When you’re ready to use your scallops after they’ve been frozen, it’s another very simple process. The best thing to do is place the frozen scallops into the refrigerator the night before and let them thaw there overnight.
You can also thaw them by placing them in a bowl of water for about 20 minutes.
The major thing to remember for thawing your scallops is that you should not thaw them at room temperature. This could make them go bad.
If you rinse your scallops prior to cooking them, be sure to pat them dry. Trying to cook scallops that have too much moisture on them can lead to problems with the cooking process and your scallops won’t brown as they should while you’re cooking them.
Some chefs would tell you to soak your scallops in milk. Again, this is not required but rather just a helpful tip that can work to make the meat juicy and tender. It also can go a long way to removing any fishy odor or flavor that could be lingering with the scallop.
You will find that some recipes recommend milk and others don’t even mention it. It’s primarily a matter of preference.
Preparing and Using Scallops
Scallops can be prepared in many different ways. You can sauté them, cook them in some oil, grill them, broil them, or bake them.
These are just some of the most popular ways to prepare scallops. You can do just about anything you want with them and cooking takes very little time overall.
The best way to cook them is by sautéing them on the stove, which takes less than 10 minutes of cooking time. You know that a scallop is done when it’s golden brown on both sides.
If you are cooking them a different way, you can watch for signs of the scallops breaking apart slightly around the edges. The white part should also turn an opaque color.
Here are some delicious ways to prepare and serve scallops:
- Lemon garlic butter
- Garlic basil butter
- Scallop risotto
- Scallops in pasta
- Leche de Tigre
- Grilled scallop tacos
- Hazelnut crusted scallops
- Sweet and sour grilled scallops
- Baked scallop au gratin
As you can see, there are plenty of options for ways to make scallops. Perhaps the most popular options are to sauté them in garlic and butter.
The other popular option is to grill them. They don’t have a ton of natural flavor so the garlic, butter, and any other herbs or spices really help pull out the flavors and make them really delicious.
You want to be sure that you do not overcrowd the scallops when you’re cooking them. You should always buy your scallops already frozen or take action within 1-2 days of purchasing them. They will not stay fresh or good much longer than that.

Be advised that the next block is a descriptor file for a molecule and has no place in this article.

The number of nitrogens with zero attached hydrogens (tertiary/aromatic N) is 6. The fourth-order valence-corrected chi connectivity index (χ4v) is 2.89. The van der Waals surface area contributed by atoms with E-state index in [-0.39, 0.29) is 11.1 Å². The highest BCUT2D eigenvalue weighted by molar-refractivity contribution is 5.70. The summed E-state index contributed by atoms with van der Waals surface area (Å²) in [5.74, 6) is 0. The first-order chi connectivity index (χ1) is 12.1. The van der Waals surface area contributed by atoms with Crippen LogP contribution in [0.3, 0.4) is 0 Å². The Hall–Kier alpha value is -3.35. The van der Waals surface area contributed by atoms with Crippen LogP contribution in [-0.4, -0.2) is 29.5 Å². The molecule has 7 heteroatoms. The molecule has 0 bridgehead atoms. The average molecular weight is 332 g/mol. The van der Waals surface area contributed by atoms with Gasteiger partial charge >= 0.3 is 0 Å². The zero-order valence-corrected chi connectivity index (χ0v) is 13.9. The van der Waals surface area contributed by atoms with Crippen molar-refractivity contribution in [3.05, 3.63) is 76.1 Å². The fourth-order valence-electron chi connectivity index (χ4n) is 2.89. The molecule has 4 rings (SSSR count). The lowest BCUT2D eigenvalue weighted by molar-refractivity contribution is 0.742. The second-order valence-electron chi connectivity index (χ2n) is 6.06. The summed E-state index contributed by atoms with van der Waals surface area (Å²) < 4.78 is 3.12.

Cooking your scallops is the easy part, it’s storing them that you need to ensure you are doing very carefully. However, storage is quite simple and we’re sure you won’t have any issues with the process.
We hope that you find this guide to freezing scallops to be an informative resource for the purpose. Scallops are very easy to prepare, store, and freeze and you really can’t go wrong as long as you abide by all of the timeliness suggestions.
We invite you to review the following question and answer section for some additional information that may be helpful to you.
Is it Bad if Scallops are Undercooked?
There are risks to consuming undercooked seafood, including scallops. If they are not cooked appropriately, they can house harmful bacteria that can make you very sick. It is important that you cook your scallops thoroughly and completely.
Are Scallops Healthy?
Scallops are quite nutritious for you when used properly. They are very high in protein and they have practically zero saturated fat in them.
They also contain minerals like potassium, magnesium, and phosphorous. Scallops can be a valuable source of Vitamin B12 as well.
Are Scallops Expensive?
Scallops can be costly to buy, much like almost any other seafood you might try to purchase. Primarily, the increased cost is based on supply and demand.
Scallops can be more challenging to supply, but they are in high demand and therefore the price is high to compensate and try to limit shortages. This is true of many seafood varieties.